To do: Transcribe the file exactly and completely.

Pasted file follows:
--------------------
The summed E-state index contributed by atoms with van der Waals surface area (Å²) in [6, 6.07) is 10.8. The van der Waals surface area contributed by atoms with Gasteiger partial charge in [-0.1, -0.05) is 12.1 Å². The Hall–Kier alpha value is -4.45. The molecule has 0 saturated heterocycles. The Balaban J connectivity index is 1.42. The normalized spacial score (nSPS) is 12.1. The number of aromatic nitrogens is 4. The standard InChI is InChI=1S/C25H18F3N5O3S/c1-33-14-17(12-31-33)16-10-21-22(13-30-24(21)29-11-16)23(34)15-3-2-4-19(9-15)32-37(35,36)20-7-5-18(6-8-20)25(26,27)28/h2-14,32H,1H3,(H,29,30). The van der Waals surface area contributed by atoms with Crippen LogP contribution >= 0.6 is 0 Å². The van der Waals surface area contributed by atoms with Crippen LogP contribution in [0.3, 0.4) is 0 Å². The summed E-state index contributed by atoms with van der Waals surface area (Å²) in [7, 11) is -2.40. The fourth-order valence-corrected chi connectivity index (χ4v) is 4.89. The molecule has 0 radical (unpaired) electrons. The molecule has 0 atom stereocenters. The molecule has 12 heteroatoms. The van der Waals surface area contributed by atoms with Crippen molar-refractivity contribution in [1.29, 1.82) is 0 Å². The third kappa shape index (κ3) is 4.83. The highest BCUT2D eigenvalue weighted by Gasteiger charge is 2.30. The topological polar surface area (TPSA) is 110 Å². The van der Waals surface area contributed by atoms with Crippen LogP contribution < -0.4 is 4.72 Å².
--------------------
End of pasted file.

The summed E-state index contributed by atoms with van der Waals surface area (Å²) in [6, 6.07) is 10.8. The van der Waals surface area contributed by atoms with Gasteiger partial charge in [-0.1, -0.05) is 12.1 Å². The Hall–Kier alpha value is -4.45. The molecule has 0 saturated heterocycles. The Balaban J connectivity index is 1.42. The normalized spacial score (nSPS) is 12.1. The number of aromatic nitrogens is 4. The standard InChI is InChI=1S/C25H18F3N5O3S/c1-33-14-17(12-31-33)16-10-21-22(13-30-24(21)29-11-16)23(34)15-3-2-4-19(9-15)32-37(35,36)20-7-5-18(6-8-20)25(26,27)28/h2-14,32H,1H3,(H,29,30). The van der Waals surface area contributed by atoms with Crippen LogP contribution >= 0.6 is 0 Å². The van der Waals surface area contributed by atoms with Crippen LogP contribution in [0.3, 0.4) is 0 Å². The summed E-state index contributed by atoms with van der Waals surface area (Å²) in [7, 11) is -2.40. The fourth-order valence-corrected chi connectivity index (χ4v) is 4.89. The molecule has 0 radical (unpaired) electrons. The molecule has 0 atom stereocenters. The molecule has 12 heteroatoms. The van der Waals surface area contributed by atoms with Crippen molar-refractivity contribution in [1.29, 1.82) is 0 Å². The third kappa shape index (κ3) is 4.83. The highest BCUT2D eigenvalue weighted by Gasteiger charge is 2.30. The topological polar surface area (TPSA) is 110 Å². The van der Waals surface area contributed by atoms with Crippen LogP contribution < -0.4 is 4.72 Å².